Skip to main content

Our SPFBOX interviews continue with Vanessa Ricci-Thode, author of The Young Necromancer’s Guide to Ghosts.

SPFBO (the Self-Published Fantasy Blog Off) is a free online contest run by author Mark Lawrence. 300 authors compete across ten judging teams to see who will be the winner! You can read more about the contest here.


Cover of The Young Necromancer's Guide to Ghosts by Vanessa Ricci-Thode. The cover isllustrated in an appealing cartoon style. Three children (a white blond ghost girl in a flowing blue dress, a girl with long curly brown hair dressed in patched brown pants and wearing a green belted tunic and green cape, and a tall brown boy with straight black hair and gold greeves who is wearing a red cape and a belted beige tunic with brown boots) stand in the lower centre. The boy is in a fighting stance and the brunette is holding a whisp of glowing yellow magic in her palm. Two black dragon silhouette's hover to either side of the trio. A skull hovers in the sky above and behind the title, its empty eye sockets filled with glowing white ghosts.


Tell us a little about yourself and let our readers know which blog you’ve been assigned to for SPFBOX!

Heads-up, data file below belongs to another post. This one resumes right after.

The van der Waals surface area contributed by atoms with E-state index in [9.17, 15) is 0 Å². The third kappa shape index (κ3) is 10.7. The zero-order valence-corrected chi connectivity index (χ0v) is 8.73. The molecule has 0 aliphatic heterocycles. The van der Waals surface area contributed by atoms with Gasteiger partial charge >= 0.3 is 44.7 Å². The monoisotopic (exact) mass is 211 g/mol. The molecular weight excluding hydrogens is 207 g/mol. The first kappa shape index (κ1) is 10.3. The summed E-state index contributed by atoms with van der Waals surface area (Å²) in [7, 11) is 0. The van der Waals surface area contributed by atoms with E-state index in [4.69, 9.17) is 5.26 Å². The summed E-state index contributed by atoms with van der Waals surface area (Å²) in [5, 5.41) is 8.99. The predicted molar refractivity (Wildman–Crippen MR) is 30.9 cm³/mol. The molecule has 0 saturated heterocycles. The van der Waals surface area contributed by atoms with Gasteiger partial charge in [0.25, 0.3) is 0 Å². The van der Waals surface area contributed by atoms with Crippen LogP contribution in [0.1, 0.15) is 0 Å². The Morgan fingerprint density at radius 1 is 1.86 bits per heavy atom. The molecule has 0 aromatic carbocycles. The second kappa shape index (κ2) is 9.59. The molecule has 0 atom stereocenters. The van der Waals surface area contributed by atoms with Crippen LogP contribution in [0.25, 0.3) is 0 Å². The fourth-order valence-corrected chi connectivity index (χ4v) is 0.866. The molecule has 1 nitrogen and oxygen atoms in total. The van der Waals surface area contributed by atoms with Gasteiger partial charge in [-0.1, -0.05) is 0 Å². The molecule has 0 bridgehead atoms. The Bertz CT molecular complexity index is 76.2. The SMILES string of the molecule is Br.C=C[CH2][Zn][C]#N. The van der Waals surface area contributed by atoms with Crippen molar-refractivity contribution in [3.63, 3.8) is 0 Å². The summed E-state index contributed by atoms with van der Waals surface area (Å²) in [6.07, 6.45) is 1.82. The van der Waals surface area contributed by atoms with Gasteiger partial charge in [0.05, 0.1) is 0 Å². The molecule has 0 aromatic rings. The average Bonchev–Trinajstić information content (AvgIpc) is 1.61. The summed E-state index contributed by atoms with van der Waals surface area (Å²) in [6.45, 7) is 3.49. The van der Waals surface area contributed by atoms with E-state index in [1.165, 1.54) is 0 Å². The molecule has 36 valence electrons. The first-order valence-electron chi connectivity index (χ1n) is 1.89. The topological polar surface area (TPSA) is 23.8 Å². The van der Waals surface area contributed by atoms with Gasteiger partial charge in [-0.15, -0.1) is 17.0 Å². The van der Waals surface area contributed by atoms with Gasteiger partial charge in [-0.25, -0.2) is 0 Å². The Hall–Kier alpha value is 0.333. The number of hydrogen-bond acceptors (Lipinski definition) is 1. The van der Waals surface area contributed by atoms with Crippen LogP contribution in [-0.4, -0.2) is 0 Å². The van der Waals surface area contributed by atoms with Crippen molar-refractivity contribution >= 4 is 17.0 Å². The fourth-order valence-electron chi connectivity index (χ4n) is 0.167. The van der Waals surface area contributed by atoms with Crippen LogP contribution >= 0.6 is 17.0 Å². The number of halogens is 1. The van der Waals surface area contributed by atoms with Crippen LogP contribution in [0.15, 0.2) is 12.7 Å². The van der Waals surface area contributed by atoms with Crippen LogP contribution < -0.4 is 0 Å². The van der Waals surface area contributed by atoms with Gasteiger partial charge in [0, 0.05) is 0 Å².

I’m a fantasy author, with one trad published romantasy and a self-published series of queer dragon riders. I’ve been assigned to Captured in Words.

What inspired you to write this book?

My kid is an avid reader and in the middle-grade age range, and I’ve long wanted to write something she can read and enjoy. Primarily I wrote this book for her. She was even my first reader, giving me feedback on each chapter as I finished them. I also do a lot of in person events where middle graders are attracted to the covers of my shiny dragon books and then disappointed they’re for adults. So this book is for kids who love to read and ones maybe just getting started.





The most fun for me is the drafting stage and watching the characters and world come to life.


Can you tell us a little bit about your writing or editing process? What’s most exciting to you about writing or editing?

My entire process has hit a wall at the moment because I have burnout, leaving me completely unable to write, plot or edit. Normally, I love the entire process from start to finish, with vast sprawling outlines before I begin drafting. Even with extensive outlines, the most fun for me is the drafting stage and watching the characters and world come to life.

Who or what have been your major literary influences?

Patricia C. Wrede and Stephen King were early influences, but lately I’m more influenced by Martha Wells and C.L. Polk.


Do you have a favourite character from your SPFBOX entry? Tell us about them!

The mentor character, Tollar, is one of my favourite characters I’ve ever written. She’s a powerful wizard with unique talents, but also a big heart and a clear sense of justice. She treads the line between competence porn and disaster queer and I love her.